Lost amid all the fist-pumping that surrounded the successful re-launch of the federal government's HealthCare.gov last December has been the unfortunate reality that many state-built health insurance exchanges still don't function properly.
HealthCare.gov's failure to launch was front page news for good reason: It serves as the default health exchange for 36 states that passed on the option to build their own. And while it was a relief that version 2.0 was ultimately able to sign up 4 million and counting in recent months, the ongoing struggles of the other 14 state-run online marketplaces have garnered far less attention nationally.
Bending another Obamacare rule
That changed late last week when the Health and Human Services Department reassured those states that residents who were unable to obtain insurance through their state exchange due to technical problems and instead purchased coverage on the private market would still be eligible for federal tax credits. The four states with the poorest-performing exchanges include Hawaii, Maryland, Massachusetts and Oregon.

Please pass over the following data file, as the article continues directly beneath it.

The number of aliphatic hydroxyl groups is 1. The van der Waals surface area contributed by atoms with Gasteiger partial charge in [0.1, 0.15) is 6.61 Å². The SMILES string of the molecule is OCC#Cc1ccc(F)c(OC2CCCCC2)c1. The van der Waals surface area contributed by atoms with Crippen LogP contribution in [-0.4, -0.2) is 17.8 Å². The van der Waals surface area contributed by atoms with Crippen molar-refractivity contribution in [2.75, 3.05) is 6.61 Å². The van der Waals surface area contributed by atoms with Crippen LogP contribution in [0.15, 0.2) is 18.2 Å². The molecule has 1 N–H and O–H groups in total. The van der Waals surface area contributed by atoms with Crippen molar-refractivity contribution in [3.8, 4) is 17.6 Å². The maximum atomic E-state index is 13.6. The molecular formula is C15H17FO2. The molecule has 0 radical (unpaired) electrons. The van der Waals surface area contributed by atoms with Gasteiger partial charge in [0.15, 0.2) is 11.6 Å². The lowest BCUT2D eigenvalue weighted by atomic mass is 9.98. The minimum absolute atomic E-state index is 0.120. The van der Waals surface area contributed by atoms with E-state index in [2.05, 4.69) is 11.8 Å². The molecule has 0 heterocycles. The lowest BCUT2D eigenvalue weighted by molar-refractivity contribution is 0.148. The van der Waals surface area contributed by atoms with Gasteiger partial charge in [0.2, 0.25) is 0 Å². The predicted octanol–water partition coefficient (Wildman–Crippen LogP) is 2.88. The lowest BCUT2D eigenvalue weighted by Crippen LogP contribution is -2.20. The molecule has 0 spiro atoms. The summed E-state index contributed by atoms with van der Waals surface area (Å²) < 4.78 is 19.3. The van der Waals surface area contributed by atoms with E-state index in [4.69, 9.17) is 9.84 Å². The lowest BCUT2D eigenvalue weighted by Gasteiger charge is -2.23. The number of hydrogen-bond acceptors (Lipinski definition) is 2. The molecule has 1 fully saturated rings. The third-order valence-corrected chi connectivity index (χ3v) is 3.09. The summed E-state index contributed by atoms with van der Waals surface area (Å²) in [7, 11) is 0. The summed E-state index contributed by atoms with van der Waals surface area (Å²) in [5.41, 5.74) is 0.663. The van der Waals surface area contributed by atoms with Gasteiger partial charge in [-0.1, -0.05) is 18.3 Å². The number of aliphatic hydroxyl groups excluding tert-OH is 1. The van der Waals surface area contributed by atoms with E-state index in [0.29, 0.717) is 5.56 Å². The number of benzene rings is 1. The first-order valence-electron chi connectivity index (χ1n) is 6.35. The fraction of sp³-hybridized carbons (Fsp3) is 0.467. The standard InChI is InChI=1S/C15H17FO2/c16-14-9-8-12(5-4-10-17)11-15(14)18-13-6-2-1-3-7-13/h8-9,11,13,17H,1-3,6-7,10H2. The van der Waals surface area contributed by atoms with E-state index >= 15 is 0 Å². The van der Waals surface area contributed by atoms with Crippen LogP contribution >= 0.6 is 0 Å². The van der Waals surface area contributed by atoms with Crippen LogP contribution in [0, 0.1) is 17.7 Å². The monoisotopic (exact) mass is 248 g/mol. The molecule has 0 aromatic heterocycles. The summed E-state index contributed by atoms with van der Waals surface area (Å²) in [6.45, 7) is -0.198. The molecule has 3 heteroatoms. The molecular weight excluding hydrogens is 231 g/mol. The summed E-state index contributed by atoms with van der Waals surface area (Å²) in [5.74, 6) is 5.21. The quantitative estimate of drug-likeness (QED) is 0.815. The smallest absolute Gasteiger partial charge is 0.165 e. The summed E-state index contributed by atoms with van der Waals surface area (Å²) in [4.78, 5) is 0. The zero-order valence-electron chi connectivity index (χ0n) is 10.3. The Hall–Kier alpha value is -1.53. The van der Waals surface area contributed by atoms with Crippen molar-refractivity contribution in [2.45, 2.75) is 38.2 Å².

The new policy broke with the well-publicized selling point of Obamacare, which stated that those tax credits were available only to Americans who signed up for health insurance through a public exchange.
The word came as great relief to Oregon Democratic Gov. John Kitzhaber, who proposed the move to Health Secretary Kathleen Sebelius to relieve deadline pressure on his constituents who've been frustrated by flaws in the still-unfinished Cover Oregon exchange.
"I applaud the federal government for its efforts to make this financial assistance available for more Oregonians," Kitzhaber said in a statement. "Today's news means that many more Oregonians will be able to access better coverage at a more affordable cost."
Inviting more criticism
While his sentiments were echoed by Democratic leaders in Hawaii, Maryland and Massachusetts, the announcement may not sit well with Republican governors who not only refused to set up state exchanges but continue to call for repeal of the Affordable Care Act, four years after it became the law of the land.
Federal tax subsidies are designed to make health insurance affordable for lower-income individuals and families. Under the Affordable Care Act, most Americans must purchase health insurance by March 31 or face a tax penalty.
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